One of my favorite parts of this blog is getting to write for the Global Team of 200 which is an off-shoot of Mom Bloggers for Social Good, a group that, well, I guess the title is pretty self-explanatory. They’re Mom Bloggers who try to do good.
I have learned about the world as a member of this group and more than a little of that knowledge came from our work with the Bill and Melinda Gates Foundation. The blog of that foundation is titled Impatient Optimist, and I think it perfect sums up the overall feel of the Foundation. Bill and Melinda Gates want to leave the world better than they found it, and then want to do as much as quickly as they can.
When their annual letter came out this month, the aim was to bust a few myths about global aid and giving. Apparently, the skeptics out there are quite loud and sometimes that threatens good work that is being done and the Gates Foundation wanted to report what they know first hand about foreign aid and how it has changed the global poverty landscape.
The news is better than you think. For example, did you know how effective health education initiatives have been in Africa? Successful enough that since 1960, the life span of African women has increased from 41 years of age to 57 and that is despite the AIDS epidemic. If you took AIDS off the table, the average highest age would be 61. Now, lest you think I’m sugar coating, there is still a very real AIDS epidemic and many problems with womens’ and childrens’ health in Africa. But there has also been progress made thanks to foreign aid. In addition, the number of kids in schools since 1970 has risen from around 40% to 75% in Africa. People are healthier and more well educated now than ever before. That sounds like success to me.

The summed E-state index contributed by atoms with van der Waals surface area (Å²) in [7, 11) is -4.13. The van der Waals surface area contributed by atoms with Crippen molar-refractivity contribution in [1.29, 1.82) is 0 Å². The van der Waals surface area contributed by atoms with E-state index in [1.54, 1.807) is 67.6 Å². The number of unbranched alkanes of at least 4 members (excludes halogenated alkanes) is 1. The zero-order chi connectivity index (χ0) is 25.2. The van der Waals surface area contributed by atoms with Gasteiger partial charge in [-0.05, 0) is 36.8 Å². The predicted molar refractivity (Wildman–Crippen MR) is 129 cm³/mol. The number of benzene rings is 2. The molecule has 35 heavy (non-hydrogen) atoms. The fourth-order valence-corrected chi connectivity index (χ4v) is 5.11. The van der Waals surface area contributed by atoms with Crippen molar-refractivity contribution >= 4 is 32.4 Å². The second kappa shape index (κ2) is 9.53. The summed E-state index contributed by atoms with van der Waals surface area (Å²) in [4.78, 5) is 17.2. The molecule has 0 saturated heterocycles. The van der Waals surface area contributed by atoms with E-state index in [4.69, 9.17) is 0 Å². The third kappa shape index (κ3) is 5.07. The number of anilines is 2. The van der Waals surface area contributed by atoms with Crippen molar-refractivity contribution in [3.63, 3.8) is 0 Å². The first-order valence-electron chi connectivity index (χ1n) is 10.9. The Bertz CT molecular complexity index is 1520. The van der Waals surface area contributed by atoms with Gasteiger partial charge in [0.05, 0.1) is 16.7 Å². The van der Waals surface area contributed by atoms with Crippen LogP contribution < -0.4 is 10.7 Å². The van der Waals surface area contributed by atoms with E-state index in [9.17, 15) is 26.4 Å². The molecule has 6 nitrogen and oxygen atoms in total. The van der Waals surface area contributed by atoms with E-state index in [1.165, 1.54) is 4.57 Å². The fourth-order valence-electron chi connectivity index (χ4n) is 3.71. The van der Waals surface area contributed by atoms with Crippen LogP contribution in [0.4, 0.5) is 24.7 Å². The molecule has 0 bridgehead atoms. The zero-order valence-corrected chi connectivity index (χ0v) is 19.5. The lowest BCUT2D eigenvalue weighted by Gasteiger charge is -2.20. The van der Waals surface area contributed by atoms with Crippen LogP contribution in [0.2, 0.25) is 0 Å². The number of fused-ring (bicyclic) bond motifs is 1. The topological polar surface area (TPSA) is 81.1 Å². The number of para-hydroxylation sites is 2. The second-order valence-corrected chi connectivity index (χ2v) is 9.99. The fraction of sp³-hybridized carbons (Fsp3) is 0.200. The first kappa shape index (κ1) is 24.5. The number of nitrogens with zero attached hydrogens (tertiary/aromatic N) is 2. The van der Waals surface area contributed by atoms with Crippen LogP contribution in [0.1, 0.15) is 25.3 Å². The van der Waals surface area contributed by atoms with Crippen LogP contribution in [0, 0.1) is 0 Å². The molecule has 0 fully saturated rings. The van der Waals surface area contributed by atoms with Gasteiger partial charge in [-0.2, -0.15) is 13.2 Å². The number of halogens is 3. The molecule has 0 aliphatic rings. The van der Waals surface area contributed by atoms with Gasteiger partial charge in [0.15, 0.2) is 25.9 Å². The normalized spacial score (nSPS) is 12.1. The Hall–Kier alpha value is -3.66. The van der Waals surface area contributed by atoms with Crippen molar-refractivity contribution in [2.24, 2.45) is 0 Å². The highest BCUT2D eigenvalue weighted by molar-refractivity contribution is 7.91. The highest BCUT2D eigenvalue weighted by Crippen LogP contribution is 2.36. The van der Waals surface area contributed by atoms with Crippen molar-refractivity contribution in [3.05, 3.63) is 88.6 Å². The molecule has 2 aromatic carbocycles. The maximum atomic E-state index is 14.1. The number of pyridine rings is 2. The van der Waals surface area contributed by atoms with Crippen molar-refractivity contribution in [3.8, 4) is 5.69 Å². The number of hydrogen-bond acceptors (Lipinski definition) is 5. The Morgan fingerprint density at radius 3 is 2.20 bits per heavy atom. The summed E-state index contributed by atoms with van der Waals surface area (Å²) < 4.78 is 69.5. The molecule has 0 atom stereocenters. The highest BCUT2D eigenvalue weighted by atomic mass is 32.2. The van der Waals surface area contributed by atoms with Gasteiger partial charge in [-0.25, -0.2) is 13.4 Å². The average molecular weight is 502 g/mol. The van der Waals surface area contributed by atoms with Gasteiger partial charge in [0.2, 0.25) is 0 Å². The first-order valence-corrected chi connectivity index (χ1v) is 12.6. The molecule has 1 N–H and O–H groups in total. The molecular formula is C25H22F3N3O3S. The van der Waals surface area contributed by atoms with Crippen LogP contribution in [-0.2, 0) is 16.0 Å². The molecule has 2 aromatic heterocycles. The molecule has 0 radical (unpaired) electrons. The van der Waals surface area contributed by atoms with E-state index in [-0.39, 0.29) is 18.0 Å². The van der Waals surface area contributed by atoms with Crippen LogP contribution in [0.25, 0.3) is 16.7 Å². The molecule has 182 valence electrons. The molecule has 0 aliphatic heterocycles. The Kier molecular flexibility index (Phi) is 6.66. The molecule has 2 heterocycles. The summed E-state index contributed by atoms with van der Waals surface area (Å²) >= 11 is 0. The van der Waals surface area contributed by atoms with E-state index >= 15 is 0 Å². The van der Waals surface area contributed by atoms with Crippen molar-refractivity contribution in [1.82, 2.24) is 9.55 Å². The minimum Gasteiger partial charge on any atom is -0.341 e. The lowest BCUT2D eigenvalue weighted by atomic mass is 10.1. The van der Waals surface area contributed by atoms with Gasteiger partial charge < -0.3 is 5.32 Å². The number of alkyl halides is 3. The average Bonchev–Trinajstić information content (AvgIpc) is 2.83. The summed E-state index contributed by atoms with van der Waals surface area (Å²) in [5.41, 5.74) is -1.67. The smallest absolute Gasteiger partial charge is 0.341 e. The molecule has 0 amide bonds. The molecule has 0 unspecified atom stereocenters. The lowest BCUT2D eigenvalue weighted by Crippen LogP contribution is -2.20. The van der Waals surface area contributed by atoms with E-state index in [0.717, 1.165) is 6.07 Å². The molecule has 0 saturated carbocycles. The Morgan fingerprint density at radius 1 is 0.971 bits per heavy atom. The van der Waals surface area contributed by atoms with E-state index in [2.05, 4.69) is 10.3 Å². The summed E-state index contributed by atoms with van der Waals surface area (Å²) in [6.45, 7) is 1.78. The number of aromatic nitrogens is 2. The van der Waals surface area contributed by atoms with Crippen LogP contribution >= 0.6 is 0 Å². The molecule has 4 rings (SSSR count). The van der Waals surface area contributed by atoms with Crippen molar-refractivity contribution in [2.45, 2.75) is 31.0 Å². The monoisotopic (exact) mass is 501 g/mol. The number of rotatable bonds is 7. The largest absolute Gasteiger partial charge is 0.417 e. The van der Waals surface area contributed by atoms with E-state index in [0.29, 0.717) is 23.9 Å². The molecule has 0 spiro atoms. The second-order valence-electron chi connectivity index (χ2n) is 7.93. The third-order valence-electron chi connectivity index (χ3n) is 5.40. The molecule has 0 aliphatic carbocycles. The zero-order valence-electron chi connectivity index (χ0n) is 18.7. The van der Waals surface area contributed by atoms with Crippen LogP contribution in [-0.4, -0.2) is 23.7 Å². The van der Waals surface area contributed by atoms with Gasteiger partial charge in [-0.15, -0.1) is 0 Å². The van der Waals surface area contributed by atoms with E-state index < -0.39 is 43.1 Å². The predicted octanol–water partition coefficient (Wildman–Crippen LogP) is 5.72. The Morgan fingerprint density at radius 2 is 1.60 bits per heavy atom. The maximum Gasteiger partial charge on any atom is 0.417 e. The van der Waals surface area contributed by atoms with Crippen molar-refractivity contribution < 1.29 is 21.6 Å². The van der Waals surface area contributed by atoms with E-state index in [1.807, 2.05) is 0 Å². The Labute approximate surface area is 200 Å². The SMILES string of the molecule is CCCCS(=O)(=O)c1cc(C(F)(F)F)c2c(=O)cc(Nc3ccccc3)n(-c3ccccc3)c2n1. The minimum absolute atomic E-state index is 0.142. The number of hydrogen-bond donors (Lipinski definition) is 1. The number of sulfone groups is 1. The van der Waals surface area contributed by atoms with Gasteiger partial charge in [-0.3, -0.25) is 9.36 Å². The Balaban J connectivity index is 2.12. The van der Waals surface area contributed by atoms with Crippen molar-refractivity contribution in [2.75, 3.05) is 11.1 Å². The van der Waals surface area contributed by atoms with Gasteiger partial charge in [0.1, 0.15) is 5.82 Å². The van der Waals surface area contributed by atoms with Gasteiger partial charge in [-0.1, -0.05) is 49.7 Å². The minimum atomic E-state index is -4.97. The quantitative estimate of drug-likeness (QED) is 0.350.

Globally, the percentage of very poor has dropped by more than 1/2 since 1990. That’s pretty incredible when you stop to think about it. Again, there are still one billion people living in extreme poverty globally. The Gates letter isn’t written to tell us we’ve made everything better, it’s just trying to point out the efforts being made are working.
Here’s another myth buster from the Gates letter. Did you know that only 1% of our Federal Budget is spent on Foreign Aid? One percent works out to around $11 Billion dollars, which by anyone’s standards is a whole lot of money. But averaged out, it’s $30 per American. Would you willingly donate $30 a year to protect 120 kids from communicable diseases? That’s a question to ask when we’re talking budget cuts in this country.
There is so much more in the Gates Letter (especially about how aid is used and even misused and how overpopulation isn’t threat enough to cut off aid) that will stop you in your tracks when it comes to the way the world is changing, but I don’t want to go on and on here. It’s all so much more eloquently said by Bill Gates and Bill Nye. Yes, they bring in The Science Guy to help explain global health. Totally worth the watch for this former Science Guy geek.
The bottom line of the Gates’ Letter is that the world is changing for the better and while there is still more work to be done, rest assured that we have the power to do it. Read the letter and find out what Bill’s prediction for 2035 at www.gatesletter.com. Help #stopthemyth.
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